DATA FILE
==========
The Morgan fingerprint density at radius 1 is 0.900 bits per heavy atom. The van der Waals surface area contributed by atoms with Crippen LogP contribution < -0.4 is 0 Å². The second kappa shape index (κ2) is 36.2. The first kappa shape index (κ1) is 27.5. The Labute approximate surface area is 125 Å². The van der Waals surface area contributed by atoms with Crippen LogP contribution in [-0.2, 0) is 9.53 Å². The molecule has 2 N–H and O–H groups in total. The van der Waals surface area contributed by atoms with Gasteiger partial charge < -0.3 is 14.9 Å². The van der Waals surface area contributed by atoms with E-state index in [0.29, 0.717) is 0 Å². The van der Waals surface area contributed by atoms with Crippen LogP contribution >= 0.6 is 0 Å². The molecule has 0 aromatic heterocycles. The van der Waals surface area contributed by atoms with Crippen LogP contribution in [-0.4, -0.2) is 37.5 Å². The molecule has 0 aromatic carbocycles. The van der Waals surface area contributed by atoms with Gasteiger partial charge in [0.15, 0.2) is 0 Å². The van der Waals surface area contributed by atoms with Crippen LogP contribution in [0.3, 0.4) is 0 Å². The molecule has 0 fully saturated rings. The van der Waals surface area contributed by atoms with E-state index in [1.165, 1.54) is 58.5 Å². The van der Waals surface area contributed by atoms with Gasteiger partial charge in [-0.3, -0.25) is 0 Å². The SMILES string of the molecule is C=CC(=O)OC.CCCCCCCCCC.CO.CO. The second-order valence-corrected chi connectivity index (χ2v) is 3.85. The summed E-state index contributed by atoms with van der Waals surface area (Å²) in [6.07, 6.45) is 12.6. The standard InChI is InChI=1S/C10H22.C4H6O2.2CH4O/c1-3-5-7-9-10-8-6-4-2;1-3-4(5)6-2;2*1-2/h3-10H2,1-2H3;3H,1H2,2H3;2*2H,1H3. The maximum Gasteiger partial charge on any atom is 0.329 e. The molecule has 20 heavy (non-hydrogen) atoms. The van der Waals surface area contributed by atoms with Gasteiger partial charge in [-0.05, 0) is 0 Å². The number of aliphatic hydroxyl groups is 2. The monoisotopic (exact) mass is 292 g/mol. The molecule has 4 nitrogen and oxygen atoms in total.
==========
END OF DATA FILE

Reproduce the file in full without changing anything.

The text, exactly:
The Morgan fingerprint density at radius 1 is 0.900 bits per heavy atom. The van der Waals surface area contributed by atoms with Crippen LogP contribution < -0.4 is 0 Å². The second kappa shape index (κ2) is 36.2. The first kappa shape index (κ1) is 27.5. The Labute approximate surface area is 125 Å². The van der Waals surface area contributed by atoms with Crippen LogP contribution in [-0.2, 0) is 9.53 Å². The molecule has 2 N–H and O–H groups in total. The van der Waals surface area contributed by atoms with Gasteiger partial charge < -0.3 is 14.9 Å². The van der Waals surface area contributed by atoms with E-state index in [0.29, 0.717) is 0 Å². The van der Waals surface area contributed by atoms with Crippen LogP contribution >= 0.6 is 0 Å². The molecule has 0 aromatic heterocycles. The van der Waals surface area contributed by atoms with Crippen LogP contribution in [-0.4, -0.2) is 37.5 Å². The molecule has 0 aromatic carbocycles. The van der Waals surface area contributed by atoms with Gasteiger partial charge in [0.15, 0.2) is 0 Å². The van der Waals surface area contributed by atoms with Crippen LogP contribution in [0.3, 0.4) is 0 Å². The molecule has 0 fully saturated rings. The van der Waals surface area contributed by atoms with E-state index in [1.165, 1.54) is 58.5 Å². The van der Waals surface area contributed by atoms with Gasteiger partial charge in [-0.3, -0.25) is 0 Å². The SMILES string of the molecule is C=CC(=O)OC.CCCCCCCCCC.CO.CO. The second-order valence-corrected chi connectivity index (χ2v) is 3.85. The summed E-state index contributed by atoms with van der Waals surface area (Å²) in [6.07, 6.45) is 12.6. The standard InChI is InChI=1S/C10H22.C4H6O2.2CH4O/c1-3-5-7-9-10-8-6-4-2;1-3-4(5)6-2;2*1-2/h3-10H2,1-2H3;3H,1H2,2H3;2*2H,1H3. The maximum Gasteiger partial charge on any atom is 0.329 e. The molecule has 20 heavy (non-hydrogen) atoms. The van der Waals surface area contributed by atoms with Gasteiger partial charge in [-0.05, 0) is 0 Å². The number of aliphatic hydroxyl groups is 2. The monoisotopic (exact) mass is 292 g/mol. The molecule has 4 nitrogen and oxygen atoms in total.